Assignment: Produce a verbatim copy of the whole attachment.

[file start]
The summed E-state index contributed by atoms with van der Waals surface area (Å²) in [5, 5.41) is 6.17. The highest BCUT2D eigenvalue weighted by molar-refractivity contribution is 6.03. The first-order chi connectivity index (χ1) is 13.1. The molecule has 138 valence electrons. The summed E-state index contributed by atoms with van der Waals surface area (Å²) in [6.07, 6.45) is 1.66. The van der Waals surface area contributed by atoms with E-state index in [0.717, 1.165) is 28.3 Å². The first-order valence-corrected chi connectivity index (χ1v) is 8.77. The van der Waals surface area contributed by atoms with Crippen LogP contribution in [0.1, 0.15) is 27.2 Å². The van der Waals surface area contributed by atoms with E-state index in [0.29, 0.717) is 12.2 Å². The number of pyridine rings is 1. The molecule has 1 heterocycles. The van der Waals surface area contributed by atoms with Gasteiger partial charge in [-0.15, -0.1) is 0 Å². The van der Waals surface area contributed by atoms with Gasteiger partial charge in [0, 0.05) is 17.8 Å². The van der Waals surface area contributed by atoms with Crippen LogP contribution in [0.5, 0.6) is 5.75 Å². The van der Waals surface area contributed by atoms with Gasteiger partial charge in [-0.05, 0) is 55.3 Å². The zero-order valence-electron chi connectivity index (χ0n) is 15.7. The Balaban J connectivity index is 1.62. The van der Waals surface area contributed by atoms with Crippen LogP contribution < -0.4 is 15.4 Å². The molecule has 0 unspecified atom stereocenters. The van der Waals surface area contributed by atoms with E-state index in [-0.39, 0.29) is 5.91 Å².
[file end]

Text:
The summed E-state index contributed by atoms with van der Waals surface area (Å²) in [5, 5.41) is 6.17. The highest BCUT2D eigenvalue weighted by molar-refractivity contribution is 6.03. The first-order chi connectivity index (χ1) is 13.1. The molecule has 138 valence electrons. The summed E-state index contributed by atoms with van der Waals surface area (Å²) in [6.07, 6.45) is 1.66. The van der Waals surface area contributed by atoms with E-state index in [0.717, 1.165) is 28.3 Å². The first-order valence-corrected chi connectivity index (χ1v) is 8.77. The van der Waals surface area contributed by atoms with Crippen LogP contribution in [0.1, 0.15) is 27.2 Å². The van der Waals surface area contributed by atoms with E-state index in [0.29, 0.717) is 12.2 Å². The number of pyridine rings is 1. The molecule has 1 heterocycles. The van der Waals surface area contributed by atoms with Gasteiger partial charge in [-0.15, -0.1) is 0 Å². The van der Waals surface area contributed by atoms with Gasteiger partial charge in [0, 0.05) is 17.8 Å². The van der Waals surface area contributed by atoms with Crippen LogP contribution in [0.5, 0.6) is 5.75 Å². The van der Waals surface area contributed by atoms with Gasteiger partial charge in [-0.05, 0) is 55.3 Å². The zero-order valence-electron chi connectivity index (χ0n) is 15.7. The Balaban J connectivity index is 1.62. The van der Waals surface area contributed by atoms with Crippen LogP contribution < -0.4 is 15.4 Å². The molecule has 0 unspecified atom stereocenters. The van der Waals surface area contributed by atoms with E-state index in [-0.39, 0.29) is 5.91 Å².